When my 2.5 year old starts to cry, I ask if she is hurt or if she is okay. If she is okay, then I ask what’s wrong. I’ll get down to her eye level so she sees me as a peer. She’ll tell me as best as she can through tears. I help her process what’s wrong and tell her that it’s okay to be frustrated but that I need her to use her words. That I can’t understand her when she cries. She’ll stop crying and talk to me. I’ll listen and help find a solution that we both can live with. I validate her emotions. We move on.
I do not know what made the daughter cry and what prompted her to hit her mom. I don’t know if there are emotional issues at hand. I don’t know if there are delays or mental instabilities at play. I cannot even pretend to assume what is going on in that family’s life right now. I do know one thing though. I do know how I felt witnessing what I did.
I get it. Toddlers sometimes cannot be reasoned with. Really, I get it. I experience it daily. You know what I also experience daily? The fruit of my labor. I see my daughter practicing what her daddy and I have been teaching her all her life: To use words to describe feelings, that it is okay to cry to express our frustration/sadness/anger but not to cry as a means to get our way, to be patient, and to accept our “No” for an answer when we tell her she may not have something or do something.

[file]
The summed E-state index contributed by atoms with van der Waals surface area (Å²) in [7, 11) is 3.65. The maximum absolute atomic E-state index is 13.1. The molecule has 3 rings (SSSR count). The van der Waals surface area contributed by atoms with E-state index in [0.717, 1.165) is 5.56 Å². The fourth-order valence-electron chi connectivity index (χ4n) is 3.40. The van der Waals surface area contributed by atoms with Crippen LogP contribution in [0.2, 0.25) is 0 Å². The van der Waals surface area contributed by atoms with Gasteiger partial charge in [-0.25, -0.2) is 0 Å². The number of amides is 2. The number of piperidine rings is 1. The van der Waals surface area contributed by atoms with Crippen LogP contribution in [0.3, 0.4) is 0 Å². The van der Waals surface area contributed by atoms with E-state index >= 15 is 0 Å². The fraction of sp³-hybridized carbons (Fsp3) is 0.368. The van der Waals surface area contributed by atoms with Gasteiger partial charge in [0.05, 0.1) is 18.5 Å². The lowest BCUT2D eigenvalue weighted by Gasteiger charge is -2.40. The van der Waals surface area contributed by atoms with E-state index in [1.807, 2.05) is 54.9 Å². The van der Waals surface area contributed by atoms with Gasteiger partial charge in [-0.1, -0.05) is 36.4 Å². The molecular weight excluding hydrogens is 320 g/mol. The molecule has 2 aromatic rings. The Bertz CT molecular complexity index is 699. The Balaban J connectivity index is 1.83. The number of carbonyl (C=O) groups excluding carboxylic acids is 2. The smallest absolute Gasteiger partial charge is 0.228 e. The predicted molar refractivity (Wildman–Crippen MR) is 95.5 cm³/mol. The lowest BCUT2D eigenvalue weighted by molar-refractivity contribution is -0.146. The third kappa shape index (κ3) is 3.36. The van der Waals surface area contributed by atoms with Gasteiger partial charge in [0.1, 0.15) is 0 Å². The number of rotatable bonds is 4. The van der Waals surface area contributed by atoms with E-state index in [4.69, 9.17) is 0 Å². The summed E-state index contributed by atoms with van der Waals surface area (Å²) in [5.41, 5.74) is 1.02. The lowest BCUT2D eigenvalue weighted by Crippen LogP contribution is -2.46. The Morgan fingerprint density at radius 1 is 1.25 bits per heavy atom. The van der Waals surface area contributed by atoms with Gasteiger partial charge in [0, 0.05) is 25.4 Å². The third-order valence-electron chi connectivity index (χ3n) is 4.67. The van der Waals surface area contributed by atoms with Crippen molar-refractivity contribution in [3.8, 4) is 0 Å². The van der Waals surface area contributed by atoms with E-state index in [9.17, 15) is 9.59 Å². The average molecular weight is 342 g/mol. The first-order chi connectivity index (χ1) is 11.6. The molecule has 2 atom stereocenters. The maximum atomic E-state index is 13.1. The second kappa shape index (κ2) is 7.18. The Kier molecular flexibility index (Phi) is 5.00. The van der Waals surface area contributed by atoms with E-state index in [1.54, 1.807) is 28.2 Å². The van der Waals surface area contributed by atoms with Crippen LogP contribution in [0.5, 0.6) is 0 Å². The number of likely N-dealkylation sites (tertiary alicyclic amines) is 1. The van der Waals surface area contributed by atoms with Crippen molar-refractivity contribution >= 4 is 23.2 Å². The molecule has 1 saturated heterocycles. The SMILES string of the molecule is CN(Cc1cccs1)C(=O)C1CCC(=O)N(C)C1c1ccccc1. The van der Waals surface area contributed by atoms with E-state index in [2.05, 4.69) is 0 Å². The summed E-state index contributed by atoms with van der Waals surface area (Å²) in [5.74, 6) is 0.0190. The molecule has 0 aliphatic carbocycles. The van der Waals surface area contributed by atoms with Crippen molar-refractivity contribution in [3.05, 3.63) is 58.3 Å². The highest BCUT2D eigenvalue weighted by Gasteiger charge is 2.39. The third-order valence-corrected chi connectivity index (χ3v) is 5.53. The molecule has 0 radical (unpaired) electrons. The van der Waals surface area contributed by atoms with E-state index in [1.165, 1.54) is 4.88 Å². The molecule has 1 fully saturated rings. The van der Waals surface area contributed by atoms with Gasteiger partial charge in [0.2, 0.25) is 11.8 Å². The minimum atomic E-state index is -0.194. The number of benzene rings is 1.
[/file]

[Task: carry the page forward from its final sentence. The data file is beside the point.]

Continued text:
I guess what I’m trying to say is this: I am a strong believer that children can be trained to be patient, good, thoughtful, and self controlled individuals.
One of the biggest comments that upset me concerning parenting is when someone tells me “Just wait until they hit their teenage years! You’ll have your hands full then!”
I fully believe that a good portion of bad behaviors later in life can be prevented by intensive investment in your baby and toddler. Invest in creating a thoughtful child. Invest in teaching a child to be in tune with his or her emotions and to express those emotions in a healthy manner.
I am thankful to have many friends who model gentle parenting. Thank you for leading the way.
Just because I choose not to spank does not mean that I do not discipline my daughter.
Tough love, to me, is not defined by hitting or spanking. And it is so hard at first to talk through emotions and deal with a crying toddler. It really is. It’s hard to be patient and have self control. However, what comes easy may not be the best option.
I model the behavior I want my daughter to mimic.
Children are products of our own creation.